Storage Systems — A Must for Researchers

Storage Systems
In addition to two computers, you should have at least one and preferably two large drives to attach to the computer. You will want to save your collected materials somewhere other than on the search computer. A large disk drive is the ideal place. But since drives sometimes crash and the information on them cannot be recovered, having two drives which are mirrors to each other is the safest and most professional route. As Navy SEALS say about virtually every piece of gear: “one is none and two is one.”
Some people in the field believe storing the files in the cloud is a better answer. Cloud computing – storing your files on a mainframe somewhere else – probably is safe and the stored material is backed up so there is relatively little chance of loss.
However, any time you store material with someone else you are sending it through a system where it can be intercepted and traced back to you. If you are gathering sensitive information – whether for government or a private concern – you want to reduce the chance of interception to zero. Cloud computing, for Open Source researchers, is less secure than keeping your collection of downloaded material on your own disk drives. Of course, to prevent loss through fire, flood, theft or other disasters you will want to keep your disk drives stored apart from one another.
The size of the external drives you select will depend on how much material you plan to collect and store over how long a period.Your storage needs will depend in part on what kind of material you are collecting. You will usually need less storage capacity when collecting text articles than you will need if you are collecting multi-media files, for instance. For most current collection needs, professionals find that external drives of 500 Megabytes to 5 Terrabytes are sufficient, These allow for growth of the collection over time.

Reading What you Hear

Audio-to-text transcription and searching is becoming more necessary as the Internet – and some say society as a whole – moves away from the written word and toward other communication forms. This movement began a century ago with the phonograph and accelerated thereafter. Now more than half the digital traffic payload moving across the Internet falls into the audio-visual realm. Internet researchers have to increasingly use, and “translate” into text, this tidal wave of audio-visuals.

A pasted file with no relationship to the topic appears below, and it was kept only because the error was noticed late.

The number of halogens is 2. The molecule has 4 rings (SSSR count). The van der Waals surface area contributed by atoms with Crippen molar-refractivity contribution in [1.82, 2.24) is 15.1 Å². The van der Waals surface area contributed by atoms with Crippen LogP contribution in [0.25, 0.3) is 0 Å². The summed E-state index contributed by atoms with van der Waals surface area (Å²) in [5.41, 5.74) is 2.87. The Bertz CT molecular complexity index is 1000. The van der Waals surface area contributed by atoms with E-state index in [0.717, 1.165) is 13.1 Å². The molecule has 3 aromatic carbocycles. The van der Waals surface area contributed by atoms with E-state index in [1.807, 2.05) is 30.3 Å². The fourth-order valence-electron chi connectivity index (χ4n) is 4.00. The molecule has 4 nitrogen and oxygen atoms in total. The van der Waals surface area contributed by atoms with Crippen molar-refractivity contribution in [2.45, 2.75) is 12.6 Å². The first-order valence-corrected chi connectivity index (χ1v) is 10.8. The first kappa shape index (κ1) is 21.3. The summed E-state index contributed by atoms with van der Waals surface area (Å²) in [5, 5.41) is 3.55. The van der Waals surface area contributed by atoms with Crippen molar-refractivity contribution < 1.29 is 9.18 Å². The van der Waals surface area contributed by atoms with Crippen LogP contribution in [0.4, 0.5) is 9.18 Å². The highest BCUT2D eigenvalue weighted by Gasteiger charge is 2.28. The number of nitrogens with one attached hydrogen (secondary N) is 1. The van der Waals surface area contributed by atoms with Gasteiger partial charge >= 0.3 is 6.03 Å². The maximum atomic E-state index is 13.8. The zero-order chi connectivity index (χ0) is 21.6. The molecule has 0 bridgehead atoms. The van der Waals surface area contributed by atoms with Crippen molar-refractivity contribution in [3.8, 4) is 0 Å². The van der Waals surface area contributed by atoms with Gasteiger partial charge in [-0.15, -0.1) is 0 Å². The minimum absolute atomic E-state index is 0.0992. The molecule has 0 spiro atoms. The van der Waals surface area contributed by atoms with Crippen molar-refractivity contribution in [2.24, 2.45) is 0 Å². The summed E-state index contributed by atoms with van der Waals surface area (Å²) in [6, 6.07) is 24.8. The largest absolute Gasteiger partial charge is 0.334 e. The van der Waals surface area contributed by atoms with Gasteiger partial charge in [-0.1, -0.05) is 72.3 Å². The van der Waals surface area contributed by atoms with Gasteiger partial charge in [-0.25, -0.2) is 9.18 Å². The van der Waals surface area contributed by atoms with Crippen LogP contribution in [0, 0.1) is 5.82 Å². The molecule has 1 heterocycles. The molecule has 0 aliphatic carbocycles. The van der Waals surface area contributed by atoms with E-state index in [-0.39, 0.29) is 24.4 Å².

At TRS we are finding more uses for the pop up archive at .

This translates a wide variety of file types –  aac, aif, aiff alac, flac, m4a, m4p, mp2,
mp3, mp4, ogg, raw, spx, wav, wma – into searchable text.

Do you have other favorite multi-media-to-text engines and what uses do you find for them?

OSINT Nomenclature for the Intelligence Community

OSINT, as a term, is often badly misunderstood. The word can be, and is, used in two different contexts even by people in the intelligence field who should – and probably do – know better.

OSINT is used as a generic term for almost any type of open source report or information. OSINT is also a specific type of open source resource that is a sub-type of the generic OSINT.

The upshot is that what some refer to as OSINT really isn’t “OSINT.” There are several levels of information complexity. Of these levels, OSINT is only one.

Open Source Data, sometimes abbreviated as OSD, is simply the raw material from a primary source. It is the data received from the original source without any filtering, validation, or efforts at presentation. Usually OSD material will not have been widely disseminated. Typically OSD might be of a letter, photograph, or transcript of conversation.

Open Source Information, abbreviated as OSIF or OSINFO, is collected data that has been run through some type of editorial process to filter, validate, and make an attractive presentation of the material. OSIF will often be material up that has been widely disseminated. Newspapers, books, magazines, and broadcast tapes are usually considered OSIF. Some of the most useful material in the civilian OSINT world is OSIF. Much of what non-experts term OSINT is actually better-defined as OSIF.

Open Source Intelligence (OSINT) is “information that has been deliberately discovered, discriminated, distilled and disseminated to a select audience.” [1] This IS the true OSINT.

Validated OSINT, called OSINT-V is “information to which a very high degree of certainty can be attributed.” In government circles OSINT-V can be produced by an all-source intelligence professional with access to classified intelligence sources where the information can be cross-checked for correctness. It can also come from an assured open source to which no question can be raised concerning its validity (for example—images of an aircraft arriving at an airport that are broadcast over the media).”

This nomenclature comes from the military but is generally understood throughout the intelligence field. Knowledge of the individual types and the differences are vital in understanding the production and usage of OSINT by intelligence organizations.


[1] NATO OSINT Handbook, Page 10